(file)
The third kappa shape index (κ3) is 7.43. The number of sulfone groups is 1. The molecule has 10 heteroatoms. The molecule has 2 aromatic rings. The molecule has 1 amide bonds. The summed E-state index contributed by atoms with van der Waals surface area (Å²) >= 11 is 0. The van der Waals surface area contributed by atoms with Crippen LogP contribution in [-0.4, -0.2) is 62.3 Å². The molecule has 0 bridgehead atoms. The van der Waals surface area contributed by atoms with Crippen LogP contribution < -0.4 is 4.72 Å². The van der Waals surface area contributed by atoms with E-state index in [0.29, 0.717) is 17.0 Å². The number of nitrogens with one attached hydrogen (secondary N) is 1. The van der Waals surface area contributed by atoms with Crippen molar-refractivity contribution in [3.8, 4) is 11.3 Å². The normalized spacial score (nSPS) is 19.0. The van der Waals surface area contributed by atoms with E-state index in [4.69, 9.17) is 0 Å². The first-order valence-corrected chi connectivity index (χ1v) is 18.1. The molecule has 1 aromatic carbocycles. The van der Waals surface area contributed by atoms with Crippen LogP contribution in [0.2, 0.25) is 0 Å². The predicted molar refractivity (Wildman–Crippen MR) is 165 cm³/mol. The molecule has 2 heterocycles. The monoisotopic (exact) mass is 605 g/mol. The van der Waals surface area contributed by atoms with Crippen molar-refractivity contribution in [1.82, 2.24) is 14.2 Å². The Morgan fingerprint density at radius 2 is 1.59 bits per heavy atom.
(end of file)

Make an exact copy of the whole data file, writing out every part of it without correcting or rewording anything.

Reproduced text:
The third kappa shape index (κ3) is 7.43. The number of sulfone groups is 1. The molecule has 10 heteroatoms. The molecule has 2 aromatic rings. The molecule has 1 amide bonds. The summed E-state index contributed by atoms with van der Waals surface area (Å²) >= 11 is 0. The van der Waals surface area contributed by atoms with Crippen LogP contribution in [-0.4, -0.2) is 62.3 Å². The molecule has 0 bridgehead atoms. The van der Waals surface area contributed by atoms with Crippen LogP contribution < -0.4 is 4.72 Å². The van der Waals surface area contributed by atoms with E-state index in [0.29, 0.717) is 17.0 Å². The number of nitrogens with one attached hydrogen (secondary N) is 1. The van der Waals surface area contributed by atoms with Crippen molar-refractivity contribution in [3.8, 4) is 11.3 Å². The normalized spacial score (nSPS) is 19.0. The van der Waals surface area contributed by atoms with E-state index in [4.69, 9.17) is 0 Å². The first-order valence-corrected chi connectivity index (χ1v) is 18.1. The molecule has 1 aromatic carbocycles. The van der Waals surface area contributed by atoms with Crippen LogP contribution in [0.2, 0.25) is 0 Å². The predicted molar refractivity (Wildman–Crippen MR) is 165 cm³/mol. The molecule has 2 heterocycles. The monoisotopic (exact) mass is 605 g/mol. The van der Waals surface area contributed by atoms with Crippen molar-refractivity contribution in [1.82, 2.24) is 14.2 Å². The Morgan fingerprint density at radius 2 is 1.59 bits per heavy atom.